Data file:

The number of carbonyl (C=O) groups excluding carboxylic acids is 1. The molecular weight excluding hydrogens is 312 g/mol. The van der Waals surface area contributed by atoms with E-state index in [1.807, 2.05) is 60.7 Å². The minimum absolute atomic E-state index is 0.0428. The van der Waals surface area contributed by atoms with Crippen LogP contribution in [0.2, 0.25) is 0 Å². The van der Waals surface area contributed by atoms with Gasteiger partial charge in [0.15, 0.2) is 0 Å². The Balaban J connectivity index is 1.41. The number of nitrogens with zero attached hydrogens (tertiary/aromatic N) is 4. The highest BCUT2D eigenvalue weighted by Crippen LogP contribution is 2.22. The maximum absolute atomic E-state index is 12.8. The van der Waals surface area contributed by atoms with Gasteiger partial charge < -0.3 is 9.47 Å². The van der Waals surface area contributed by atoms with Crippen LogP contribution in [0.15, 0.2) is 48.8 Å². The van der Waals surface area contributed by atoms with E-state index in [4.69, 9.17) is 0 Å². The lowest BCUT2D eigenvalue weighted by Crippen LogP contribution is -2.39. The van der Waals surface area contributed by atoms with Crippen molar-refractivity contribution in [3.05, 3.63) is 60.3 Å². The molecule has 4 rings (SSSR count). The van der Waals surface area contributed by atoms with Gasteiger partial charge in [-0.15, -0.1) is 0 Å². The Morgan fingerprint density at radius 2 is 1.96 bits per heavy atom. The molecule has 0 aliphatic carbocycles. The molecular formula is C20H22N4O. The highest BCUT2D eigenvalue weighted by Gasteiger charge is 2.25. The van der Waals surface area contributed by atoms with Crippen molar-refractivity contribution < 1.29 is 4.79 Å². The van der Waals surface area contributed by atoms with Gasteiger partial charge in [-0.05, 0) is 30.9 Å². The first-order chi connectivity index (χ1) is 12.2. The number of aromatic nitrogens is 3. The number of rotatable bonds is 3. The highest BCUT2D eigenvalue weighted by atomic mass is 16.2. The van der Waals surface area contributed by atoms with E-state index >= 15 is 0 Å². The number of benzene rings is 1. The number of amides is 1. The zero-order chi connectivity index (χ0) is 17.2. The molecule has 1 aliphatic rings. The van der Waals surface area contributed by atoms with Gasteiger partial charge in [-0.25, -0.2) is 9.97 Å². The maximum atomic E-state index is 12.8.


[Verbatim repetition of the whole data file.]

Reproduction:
The number of carbonyl (C=O) groups excluding carboxylic acids is 1. The molecular weight excluding hydrogens is 312 g/mol. The van der Waals surface area contributed by atoms with E-state index in [1.807, 2.05) is 60.7 Å². The minimum absolute atomic E-state index is 0.0428. The van der Waals surface area contributed by atoms with Crippen LogP contribution in [0.2, 0.25) is 0 Å². The van der Waals surface area contributed by atoms with Gasteiger partial charge in [0.15, 0.2) is 0 Å². The Balaban J connectivity index is 1.41. The number of nitrogens with zero attached hydrogens (tertiary/aromatic N) is 4. The highest BCUT2D eigenvalue weighted by Crippen LogP contribution is 2.22. The maximum absolute atomic E-state index is 12.8. The van der Waals surface area contributed by atoms with Gasteiger partial charge < -0.3 is 9.47 Å². The van der Waals surface area contributed by atoms with Crippen LogP contribution in [0.15, 0.2) is 48.8 Å². The van der Waals surface area contributed by atoms with E-state index in [4.69, 9.17) is 0 Å². The lowest BCUT2D eigenvalue weighted by Crippen LogP contribution is -2.39. The van der Waals surface area contributed by atoms with Crippen molar-refractivity contribution in [3.05, 3.63) is 60.3 Å². The molecule has 4 rings (SSSR count). The van der Waals surface area contributed by atoms with Gasteiger partial charge in [-0.15, -0.1) is 0 Å². The Morgan fingerprint density at radius 2 is 1.96 bits per heavy atom. The molecule has 0 aliphatic carbocycles. The molecular formula is C20H22N4O. The highest BCUT2D eigenvalue weighted by Gasteiger charge is 2.25. The van der Waals surface area contributed by atoms with Crippen molar-refractivity contribution < 1.29 is 4.79 Å². The van der Waals surface area contributed by atoms with Gasteiger partial charge in [-0.05, 0) is 30.9 Å². The first-order chi connectivity index (χ1) is 12.2. The number of aromatic nitrogens is 3. The number of rotatable bonds is 3. The highest BCUT2D eigenvalue weighted by atomic mass is 16.2. The van der Waals surface area contributed by atoms with E-state index >= 15 is 0 Å². The number of benzene rings is 1. The number of amides is 1. The zero-order chi connectivity index (χ0) is 17.2. The molecule has 1 aliphatic rings. The van der Waals surface area contributed by atoms with Gasteiger partial charge in [-0.25, -0.2) is 9.97 Å². The maximum atomic E-state index is 12.8.